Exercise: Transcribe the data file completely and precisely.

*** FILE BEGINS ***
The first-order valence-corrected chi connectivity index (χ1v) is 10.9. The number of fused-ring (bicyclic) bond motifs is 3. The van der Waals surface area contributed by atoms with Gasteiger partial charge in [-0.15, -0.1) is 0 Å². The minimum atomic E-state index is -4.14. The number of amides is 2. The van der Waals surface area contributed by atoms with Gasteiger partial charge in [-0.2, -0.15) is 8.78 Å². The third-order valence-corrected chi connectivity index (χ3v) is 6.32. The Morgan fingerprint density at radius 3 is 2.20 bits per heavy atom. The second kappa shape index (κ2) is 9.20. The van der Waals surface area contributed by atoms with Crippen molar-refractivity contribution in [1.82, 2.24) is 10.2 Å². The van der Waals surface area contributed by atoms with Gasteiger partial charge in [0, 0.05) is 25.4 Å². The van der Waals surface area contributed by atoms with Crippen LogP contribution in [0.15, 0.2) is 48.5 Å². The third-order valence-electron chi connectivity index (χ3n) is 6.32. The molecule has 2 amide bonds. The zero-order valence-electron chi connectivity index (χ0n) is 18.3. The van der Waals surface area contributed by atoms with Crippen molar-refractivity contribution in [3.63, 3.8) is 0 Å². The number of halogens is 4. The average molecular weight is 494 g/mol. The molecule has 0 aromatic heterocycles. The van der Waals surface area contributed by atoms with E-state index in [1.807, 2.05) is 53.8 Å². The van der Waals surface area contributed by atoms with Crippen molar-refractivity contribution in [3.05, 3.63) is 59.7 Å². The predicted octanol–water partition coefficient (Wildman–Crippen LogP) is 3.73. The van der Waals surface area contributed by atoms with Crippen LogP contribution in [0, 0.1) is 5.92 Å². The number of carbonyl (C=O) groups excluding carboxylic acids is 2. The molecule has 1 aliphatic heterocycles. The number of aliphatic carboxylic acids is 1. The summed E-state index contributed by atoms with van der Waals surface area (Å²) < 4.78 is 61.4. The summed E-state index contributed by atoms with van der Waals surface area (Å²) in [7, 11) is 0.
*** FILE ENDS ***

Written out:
The first-order valence-corrected chi connectivity index (χ1v) is 10.9. The number of fused-ring (bicyclic) bond motifs is 3. The van der Waals surface area contributed by atoms with Gasteiger partial charge in [-0.15, -0.1) is 0 Å². The minimum atomic E-state index is -4.14. The number of amides is 2. The van der Waals surface area contributed by atoms with Gasteiger partial charge in [-0.2, -0.15) is 8.78 Å². The third-order valence-corrected chi connectivity index (χ3v) is 6.32. The Morgan fingerprint density at radius 3 is 2.20 bits per heavy atom. The second kappa shape index (κ2) is 9.20. The van der Waals surface area contributed by atoms with Crippen molar-refractivity contribution in [1.82, 2.24) is 10.2 Å². The van der Waals surface area contributed by atoms with Gasteiger partial charge in [0, 0.05) is 25.4 Å². The van der Waals surface area contributed by atoms with Crippen LogP contribution in [0.15, 0.2) is 48.5 Å². The third-order valence-electron chi connectivity index (χ3n) is 6.32. The molecule has 2 amide bonds. The zero-order valence-electron chi connectivity index (χ0n) is 18.3. The van der Waals surface area contributed by atoms with Crippen molar-refractivity contribution in [3.63, 3.8) is 0 Å². The number of halogens is 4. The average molecular weight is 494 g/mol. The molecule has 0 aromatic heterocycles. The van der Waals surface area contributed by atoms with E-state index in [1.807, 2.05) is 53.8 Å². The van der Waals surface area contributed by atoms with Crippen molar-refractivity contribution in [3.05, 3.63) is 59.7 Å². The predicted octanol–water partition coefficient (Wildman–Crippen LogP) is 3.73. The van der Waals surface area contributed by atoms with Crippen LogP contribution in [0, 0.1) is 5.92 Å². The number of carbonyl (C=O) groups excluding carboxylic acids is 2. The molecule has 1 aliphatic heterocycles. The number of aliphatic carboxylic acids is 1. The summed E-state index contributed by atoms with van der Waals surface area (Å²) < 4.78 is 61.4. The summed E-state index contributed by atoms with van der Waals surface area (Å²) in [7, 11) is 0.